And...I hate to say this but sex scenes and romance really aren't Harrison's strong suite. Friendship, frenemy, and conflict yes - romantic relationships not so much. It always comes across as a wee bit on the awkward side. Again, too much science/head, not enough magic/heart. Harrison needs to set aside the scientist, and let the storyteller play. I think the story would be better if she did.
Overall not a bad read.
"And the kiss...A tingle raced through me. Slowly my smile faded. Ellasbeth didn't know what she had."
"You've had that elf as your familiar for over a year, and he's not put the sparkle in your scrying mirror even once?"
"Trent leaned back, eyeing us over his scribbled legal pad. ' You have amazing friends.'
'I need them to stay alive through my amazing life,' I said, and Ivy became almost sultry as she pulled herself together in her chair and smiled at Trent."
So this is the book! It's the moment of truth for quite a few readers. Do I really need to explain why at this point? Okay, I'll tell you a story about a witch and an elf...
With pressure building for literally a decade now, that's a LOT for a series to live up to. With 11 books under its belt, Rachel Morgan has gone through quite a bit. Her ties to the Ever After and its never-ending problems in her life continue. In Ever After she had to save the parallel universe from shrinking due to her faulty ley line. Now her home town has to deal with dangerous magic causing routine spells to backfire, leading to countless accidents, injuries, and pure chaos all over the city. With magic in shambles, the race relations among all species--human and Inderlander alike--soon follow.
Undead vampires are down but not quite out, so Rachel has to figure out what's wrong with the magic in order for them to restore balance before this madness leads to a point of no return. To do this will require her to tap into wild elven magic. It's as unpredictable as it is ancient, so I think it's safe to say our favorite itchy witch has her work cut out for her (the story of her life). Thankfully she has her friends and her favorite elf, Trent Kalamack, who will do all they can to help her.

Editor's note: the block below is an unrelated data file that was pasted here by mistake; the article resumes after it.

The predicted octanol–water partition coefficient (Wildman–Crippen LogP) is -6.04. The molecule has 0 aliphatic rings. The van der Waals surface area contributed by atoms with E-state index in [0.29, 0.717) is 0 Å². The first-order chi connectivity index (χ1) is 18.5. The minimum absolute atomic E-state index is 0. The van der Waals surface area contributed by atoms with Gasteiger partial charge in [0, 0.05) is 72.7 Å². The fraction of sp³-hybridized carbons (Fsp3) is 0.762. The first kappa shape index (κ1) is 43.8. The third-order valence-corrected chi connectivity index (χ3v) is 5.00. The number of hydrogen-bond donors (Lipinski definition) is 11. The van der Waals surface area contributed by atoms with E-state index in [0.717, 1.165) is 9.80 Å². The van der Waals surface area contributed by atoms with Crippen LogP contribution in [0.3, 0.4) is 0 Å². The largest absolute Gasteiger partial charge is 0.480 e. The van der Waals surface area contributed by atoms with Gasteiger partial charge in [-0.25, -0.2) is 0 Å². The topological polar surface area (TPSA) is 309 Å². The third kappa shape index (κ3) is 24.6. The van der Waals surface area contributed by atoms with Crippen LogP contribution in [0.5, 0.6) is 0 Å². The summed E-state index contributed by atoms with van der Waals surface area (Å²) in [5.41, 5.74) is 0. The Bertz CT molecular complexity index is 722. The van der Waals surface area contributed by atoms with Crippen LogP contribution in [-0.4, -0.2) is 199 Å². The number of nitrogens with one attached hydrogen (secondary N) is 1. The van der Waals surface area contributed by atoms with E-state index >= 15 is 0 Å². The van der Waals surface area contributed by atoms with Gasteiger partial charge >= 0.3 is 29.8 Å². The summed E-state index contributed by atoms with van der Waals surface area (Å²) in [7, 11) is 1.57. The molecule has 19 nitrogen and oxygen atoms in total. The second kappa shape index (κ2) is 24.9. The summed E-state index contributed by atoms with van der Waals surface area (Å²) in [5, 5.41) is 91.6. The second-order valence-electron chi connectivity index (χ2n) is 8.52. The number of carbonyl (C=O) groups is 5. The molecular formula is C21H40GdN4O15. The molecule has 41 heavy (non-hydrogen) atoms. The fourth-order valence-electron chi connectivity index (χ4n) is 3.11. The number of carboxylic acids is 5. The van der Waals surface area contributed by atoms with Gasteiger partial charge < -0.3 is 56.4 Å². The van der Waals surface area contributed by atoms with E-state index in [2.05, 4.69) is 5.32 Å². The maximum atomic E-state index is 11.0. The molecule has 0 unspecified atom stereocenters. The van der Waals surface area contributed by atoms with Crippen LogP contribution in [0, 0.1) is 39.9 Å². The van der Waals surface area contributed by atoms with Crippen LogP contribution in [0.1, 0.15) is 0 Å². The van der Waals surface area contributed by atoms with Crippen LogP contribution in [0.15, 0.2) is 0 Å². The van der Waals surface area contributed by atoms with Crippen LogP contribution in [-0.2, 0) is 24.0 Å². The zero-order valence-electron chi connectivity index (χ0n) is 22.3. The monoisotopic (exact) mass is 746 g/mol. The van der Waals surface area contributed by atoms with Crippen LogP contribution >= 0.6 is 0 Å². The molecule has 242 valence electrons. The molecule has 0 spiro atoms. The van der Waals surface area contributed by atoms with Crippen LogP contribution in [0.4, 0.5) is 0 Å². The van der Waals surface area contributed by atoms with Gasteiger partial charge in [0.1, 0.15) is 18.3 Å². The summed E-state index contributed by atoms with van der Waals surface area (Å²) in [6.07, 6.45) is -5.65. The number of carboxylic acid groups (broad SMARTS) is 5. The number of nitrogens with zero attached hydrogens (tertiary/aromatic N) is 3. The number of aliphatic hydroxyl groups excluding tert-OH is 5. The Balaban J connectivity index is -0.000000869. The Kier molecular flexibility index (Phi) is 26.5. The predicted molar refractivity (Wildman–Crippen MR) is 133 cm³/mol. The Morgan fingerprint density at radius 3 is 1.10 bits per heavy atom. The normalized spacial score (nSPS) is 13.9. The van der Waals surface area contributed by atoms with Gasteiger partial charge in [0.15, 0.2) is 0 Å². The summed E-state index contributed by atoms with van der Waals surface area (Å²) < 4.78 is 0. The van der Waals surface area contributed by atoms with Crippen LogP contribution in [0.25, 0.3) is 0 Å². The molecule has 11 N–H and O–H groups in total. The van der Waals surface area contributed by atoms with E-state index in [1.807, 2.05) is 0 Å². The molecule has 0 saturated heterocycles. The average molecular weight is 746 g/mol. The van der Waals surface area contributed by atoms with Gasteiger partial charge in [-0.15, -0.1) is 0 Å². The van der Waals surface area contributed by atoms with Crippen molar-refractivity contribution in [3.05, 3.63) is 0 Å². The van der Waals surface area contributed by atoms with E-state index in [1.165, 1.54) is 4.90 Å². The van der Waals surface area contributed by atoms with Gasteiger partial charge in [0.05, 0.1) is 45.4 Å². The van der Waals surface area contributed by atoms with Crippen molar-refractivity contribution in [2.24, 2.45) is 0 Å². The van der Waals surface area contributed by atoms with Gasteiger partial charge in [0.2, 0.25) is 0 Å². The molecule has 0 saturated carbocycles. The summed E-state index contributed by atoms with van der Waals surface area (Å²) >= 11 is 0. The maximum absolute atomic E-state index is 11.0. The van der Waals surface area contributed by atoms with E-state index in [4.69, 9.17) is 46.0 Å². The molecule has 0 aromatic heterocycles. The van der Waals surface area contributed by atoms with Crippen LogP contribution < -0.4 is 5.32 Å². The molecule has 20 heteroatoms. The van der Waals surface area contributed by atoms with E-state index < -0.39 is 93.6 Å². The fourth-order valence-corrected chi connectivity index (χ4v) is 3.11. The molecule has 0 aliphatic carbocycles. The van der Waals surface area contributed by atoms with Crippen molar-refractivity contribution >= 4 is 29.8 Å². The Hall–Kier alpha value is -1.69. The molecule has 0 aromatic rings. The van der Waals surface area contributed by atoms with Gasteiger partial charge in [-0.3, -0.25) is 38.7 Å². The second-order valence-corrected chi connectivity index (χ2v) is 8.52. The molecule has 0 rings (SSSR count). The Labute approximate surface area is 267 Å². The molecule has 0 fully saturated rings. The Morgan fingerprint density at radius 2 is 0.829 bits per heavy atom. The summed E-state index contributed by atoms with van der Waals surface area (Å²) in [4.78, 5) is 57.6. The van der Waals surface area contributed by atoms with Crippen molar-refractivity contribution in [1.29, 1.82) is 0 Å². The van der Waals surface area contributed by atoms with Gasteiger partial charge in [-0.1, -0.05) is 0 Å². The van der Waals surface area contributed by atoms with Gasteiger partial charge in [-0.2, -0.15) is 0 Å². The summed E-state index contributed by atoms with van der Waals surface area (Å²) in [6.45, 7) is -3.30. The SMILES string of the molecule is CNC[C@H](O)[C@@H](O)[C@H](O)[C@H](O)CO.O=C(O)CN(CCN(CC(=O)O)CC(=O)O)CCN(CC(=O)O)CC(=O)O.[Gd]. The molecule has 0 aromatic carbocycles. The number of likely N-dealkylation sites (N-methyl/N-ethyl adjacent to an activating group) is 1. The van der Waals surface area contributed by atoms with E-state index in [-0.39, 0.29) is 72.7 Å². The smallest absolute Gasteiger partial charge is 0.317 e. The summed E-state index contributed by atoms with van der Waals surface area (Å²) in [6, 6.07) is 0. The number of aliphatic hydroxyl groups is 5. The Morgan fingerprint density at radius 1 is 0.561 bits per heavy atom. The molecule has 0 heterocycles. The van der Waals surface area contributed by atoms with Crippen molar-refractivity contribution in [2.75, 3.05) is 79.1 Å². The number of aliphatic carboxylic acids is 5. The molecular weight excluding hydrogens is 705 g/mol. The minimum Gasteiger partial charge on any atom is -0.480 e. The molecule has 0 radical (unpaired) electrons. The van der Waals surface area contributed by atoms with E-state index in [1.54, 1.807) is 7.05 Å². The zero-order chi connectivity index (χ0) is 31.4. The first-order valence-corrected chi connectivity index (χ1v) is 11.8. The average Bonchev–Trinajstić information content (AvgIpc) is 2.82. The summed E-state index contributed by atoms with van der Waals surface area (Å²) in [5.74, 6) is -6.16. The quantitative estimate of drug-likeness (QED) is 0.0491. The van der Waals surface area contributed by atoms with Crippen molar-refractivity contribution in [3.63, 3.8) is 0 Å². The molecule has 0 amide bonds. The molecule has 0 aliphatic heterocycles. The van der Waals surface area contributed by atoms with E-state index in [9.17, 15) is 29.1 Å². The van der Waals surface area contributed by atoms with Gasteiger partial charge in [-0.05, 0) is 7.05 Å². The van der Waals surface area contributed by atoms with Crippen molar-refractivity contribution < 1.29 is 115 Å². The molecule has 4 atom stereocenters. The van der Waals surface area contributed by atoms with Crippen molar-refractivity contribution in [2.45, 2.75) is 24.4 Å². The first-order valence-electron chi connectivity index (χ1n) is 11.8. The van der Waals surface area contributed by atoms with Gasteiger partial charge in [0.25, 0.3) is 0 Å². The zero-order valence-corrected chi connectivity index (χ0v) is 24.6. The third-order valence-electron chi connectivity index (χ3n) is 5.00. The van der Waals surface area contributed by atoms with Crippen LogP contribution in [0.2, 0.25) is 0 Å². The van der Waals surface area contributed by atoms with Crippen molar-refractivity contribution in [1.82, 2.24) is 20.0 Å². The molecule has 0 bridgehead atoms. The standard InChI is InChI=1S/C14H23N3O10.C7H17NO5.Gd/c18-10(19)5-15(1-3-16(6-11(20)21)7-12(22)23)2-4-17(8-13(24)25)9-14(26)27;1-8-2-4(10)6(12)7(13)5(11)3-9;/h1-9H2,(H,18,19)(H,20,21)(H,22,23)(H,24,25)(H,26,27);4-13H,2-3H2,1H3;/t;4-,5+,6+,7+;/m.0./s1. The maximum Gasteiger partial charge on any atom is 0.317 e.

As the title states, this book isn't just epic, it really is E.P.I.C.
I'm sure readers will finish this book with a lot of feels. I pretty much went through the emotional wringer with this one, but I found myself satisfied with the outcome of the book even though things aren't perfect. That's the beauty of The Hollows. Rachel and her friends have to earn everything and it's a constant fight to keep it together. We'd be in for a truly boring journey if things were too easy. Trent is not featured on the cover of this book for the hell of it. If you like him you can look forward to seeing a lot of him and his life. If you don't...you'll still see a lot of him and his life. Either way, we get a sense of how Rachel can and can't quite fit into it and he into hers. Since they are both adrenaline junkies in their own right the results are fairly interesting, but any long-term prospects will lead to a few roadblocks.
Obstacle #1: Ellasbeth, ooh Ellasbeth. Talk about baby mama drama! Kim Harrison knows how to make this character grate on a reader's nerves, THIS reader in particular.